Demokratyczne Niemcy w projekcie Konstytucji socjalistycznej Partii Jedności Niemiec z 1946 roku
A DEMOCRATIC GERMANY IN THE PROJECT OF SOCIALIST UNITY PARTY OF GERMANY FROM 1946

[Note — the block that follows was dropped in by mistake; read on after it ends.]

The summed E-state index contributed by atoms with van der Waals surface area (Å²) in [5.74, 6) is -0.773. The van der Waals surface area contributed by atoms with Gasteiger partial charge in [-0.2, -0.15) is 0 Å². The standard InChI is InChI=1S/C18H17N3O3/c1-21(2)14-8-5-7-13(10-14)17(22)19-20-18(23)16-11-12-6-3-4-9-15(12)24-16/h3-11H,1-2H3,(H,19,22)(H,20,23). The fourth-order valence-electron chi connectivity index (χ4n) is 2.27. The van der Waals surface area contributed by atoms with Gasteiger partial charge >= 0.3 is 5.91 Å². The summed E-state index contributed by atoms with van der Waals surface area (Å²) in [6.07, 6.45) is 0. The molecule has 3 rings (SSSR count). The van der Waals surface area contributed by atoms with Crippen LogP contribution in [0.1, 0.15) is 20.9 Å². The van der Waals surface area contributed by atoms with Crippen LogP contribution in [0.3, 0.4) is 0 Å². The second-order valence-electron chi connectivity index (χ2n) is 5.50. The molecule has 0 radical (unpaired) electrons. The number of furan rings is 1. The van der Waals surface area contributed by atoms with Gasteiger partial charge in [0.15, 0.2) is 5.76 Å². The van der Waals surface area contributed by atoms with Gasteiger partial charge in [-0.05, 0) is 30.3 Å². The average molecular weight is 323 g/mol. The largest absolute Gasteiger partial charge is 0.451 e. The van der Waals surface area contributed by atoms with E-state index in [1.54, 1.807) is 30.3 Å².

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The first organized political grouping in a postwar Germany was a Communist Party of Ger- many. Its formation was proclaimed in June 1945 in Berlin. It joined a Socio-Democratic Party of Germany from the Soviet occupational zone and formed a Socialist Unity Party of Germany (SED) in April 1946. As early as in its first manifesto document the leaders of the Communist Party of Germany considered the formation of the national system based on a democratic-anti- fascist basis and progressive social reforms as one of the conditions of the restoration of the German country and nation. Such a system should take on the form of a parliamentary republic in which all democratic laws and freedom of a nation would be respected. The very assumptions later became a basis for the project of constitution for a postwar republic of Germany. It was an- nounced by the SED in November 1946 and entitled the Constitution Project of the Democratic Republic of Germany. Skipping a few elements of a clearly ideological provenience, the SED constitution project was deeply “saturated” with the idea of democracy which was to become a foundation of the order of the system of a postwar Germany. The SED project made the idea of democracy a secular religion which the German society was to accept after years of believing in a dogma of a strong country because of an authoritative power. The role of the country was to be measured by means of the strength of a democratic society. It is proved not only by a consist- ently outlined project of the system of the government meeting as a form of the system protecting the rights of the society most efficiently. A far-reaching subjectivisation of the society and its inclusion in a political life through the mechanisms of a direct democracy is in favour of such a hypothesis. The system conception presented in the above project was popular among those po- litical and social forces which were subject to an almost frontal criticism by the SED. Meanwhile its constitutional project was treated as an important reference point in a discussion on a shape and nature of the system of the restoration of the German nation despite being usually inappro- priate for such a nation. Not to mention a formal name, the SED project did not have anything in common with a later constitution of a Democratic Republic of Germany from October 1949. Both documents based on totally different assumptions and expressed different system models.
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